The concept of differentiation is central to the work we do with couples. Here are a couple of definitions:

Differentiation is the active, ongoing process of defining self, revealing self, clarifying boundaries, and managing the anxiety that comes from risking either greater intimacy or potential separation.
Murray Bowen defined differentiation as the degree of resilience to the interpersonal contagion of anxiety.

This may sound to many of you like developing more independence of your partner, but it is different.  Individuality/independence  is how we develop as a person, and what is it that makes us who we are? Differentiation is what occurs in relationships with parents, partners and close friends.  Differentiation is about being who you are in the presence of who they are. If you are someone who often reflects on how you are more connected to yourself and happier when you are not in a significant relationship, you may have developed your individuality but have difficulty with differentiation.

There are several main skills necessary for differentiation to develop.

Differentiation of Self  requires the ongoing ability to identify and express important aspects of yourself, thoughts, feelings, wants and desires.  Awareness of self is important in the ability to identify what is going on in your internal world. Differentiation requires an expression of that internal world to the other.

Differentiation of the other  is the ability to be curious about your partner’s self-disclosure while managing your own reactions. To be present and loving in the face of your partner’s strong feelings and reactions to you. One skill that helps is the ability to maintain a bigger picture of who your partner is over time, instead of seeing their reaction in the moment as the whole of them.

Differentiation is important to relationships for the following reasons;

  • Partners and relationships evolve. A continuous richness and complexity is experienced within oneself as well as the relationship.
  • Prevents partners compromising core values and beliefs. Learning to understand and support what is important to both people. In the popular culture, there is an emphasis on compromise in relationships. This can lead to a desire to fix differences and find a solution too quickly and there is boundary confusion.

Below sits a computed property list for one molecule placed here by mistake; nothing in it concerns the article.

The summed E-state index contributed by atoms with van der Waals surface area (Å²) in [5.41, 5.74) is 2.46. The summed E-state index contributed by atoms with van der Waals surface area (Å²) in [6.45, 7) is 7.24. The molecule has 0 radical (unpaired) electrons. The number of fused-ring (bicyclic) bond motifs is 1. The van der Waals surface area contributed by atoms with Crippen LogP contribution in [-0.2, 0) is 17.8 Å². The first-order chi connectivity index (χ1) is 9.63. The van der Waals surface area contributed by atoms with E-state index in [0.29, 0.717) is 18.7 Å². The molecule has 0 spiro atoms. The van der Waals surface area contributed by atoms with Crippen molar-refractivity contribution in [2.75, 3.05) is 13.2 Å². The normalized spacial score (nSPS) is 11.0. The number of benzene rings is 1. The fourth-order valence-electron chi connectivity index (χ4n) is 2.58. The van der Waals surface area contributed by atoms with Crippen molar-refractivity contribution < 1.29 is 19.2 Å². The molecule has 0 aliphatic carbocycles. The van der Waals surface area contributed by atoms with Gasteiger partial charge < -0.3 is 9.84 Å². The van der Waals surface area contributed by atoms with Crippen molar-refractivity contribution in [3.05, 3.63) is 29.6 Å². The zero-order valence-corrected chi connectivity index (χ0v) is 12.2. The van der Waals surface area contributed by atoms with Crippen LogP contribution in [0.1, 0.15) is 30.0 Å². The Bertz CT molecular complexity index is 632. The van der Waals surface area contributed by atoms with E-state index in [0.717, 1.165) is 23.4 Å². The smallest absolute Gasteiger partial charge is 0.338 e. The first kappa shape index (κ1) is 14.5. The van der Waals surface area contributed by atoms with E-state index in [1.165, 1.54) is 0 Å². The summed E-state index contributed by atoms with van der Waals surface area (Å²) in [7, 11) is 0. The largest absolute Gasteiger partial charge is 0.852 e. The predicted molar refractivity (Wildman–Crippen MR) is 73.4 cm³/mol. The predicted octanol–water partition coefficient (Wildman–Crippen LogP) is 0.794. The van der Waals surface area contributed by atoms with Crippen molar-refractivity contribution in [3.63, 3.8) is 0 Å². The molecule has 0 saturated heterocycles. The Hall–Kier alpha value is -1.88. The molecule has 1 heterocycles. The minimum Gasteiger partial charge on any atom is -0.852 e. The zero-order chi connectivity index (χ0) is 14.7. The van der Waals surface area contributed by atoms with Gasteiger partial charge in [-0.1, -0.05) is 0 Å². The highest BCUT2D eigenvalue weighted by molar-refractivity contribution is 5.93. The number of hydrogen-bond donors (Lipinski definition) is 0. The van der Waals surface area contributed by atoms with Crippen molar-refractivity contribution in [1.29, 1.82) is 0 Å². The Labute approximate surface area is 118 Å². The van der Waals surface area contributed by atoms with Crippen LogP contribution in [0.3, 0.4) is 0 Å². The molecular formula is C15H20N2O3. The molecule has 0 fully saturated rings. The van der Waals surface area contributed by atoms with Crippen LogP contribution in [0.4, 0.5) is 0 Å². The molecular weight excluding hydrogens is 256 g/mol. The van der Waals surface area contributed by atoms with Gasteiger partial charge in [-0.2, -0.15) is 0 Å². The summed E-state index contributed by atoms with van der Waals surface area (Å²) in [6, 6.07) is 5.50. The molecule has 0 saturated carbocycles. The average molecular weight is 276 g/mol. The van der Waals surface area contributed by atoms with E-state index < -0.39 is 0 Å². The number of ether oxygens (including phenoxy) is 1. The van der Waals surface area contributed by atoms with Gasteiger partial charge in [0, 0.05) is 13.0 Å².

• Maintaining attachment. You can not feel connected to someone who is undefined or vague. Nor will you feel understood if you don’t express yourself clearly.
  • Working effectively with conflict/differences. Often when we are in conflict, your emotions can take over and affect each other. Learning to manage this more effectively and not take things personally. Negotiating effective outcomes makes conflict a way of  promoting more understanding and trust.
  • Deepening intimacy. Being deeply connected in your differences requires being empathic without losing our sense of self.  Remaining curious to who your partner is rather than being the same, continues to deepen intimacy.  Sexual intimacy remains vibrant and passionate. One sure way to kill passion is to avoid conflict.

It is easy to feel connected to your partner when you are in agreement and aligned in your goals and needs. It is easy to express yourself when there is little risk of conflict.  This is often the way at the beginning of relationships.  But when you are stressed, irritable and tired then the work of differentiation really begins. Anxiety arises when you disagree or want different things. Differences threaten your security in the relationship.  Perhaps my partner won’t love me if they find out that I see things differently.

At this point you can acquiesce to avoid conflict or fight to hold onto your identity and try and force you partner to merge. In these ways couples are resisting differentiation. There are certainly some differences that can cause the relationship to end such as wanting children or not wanting children, so the risk is real. However, if you do not do the work of differentiation your relationship can become stagnant and tense or lead to abusive and angry fighting. Both create  more distance that erodes self esteem.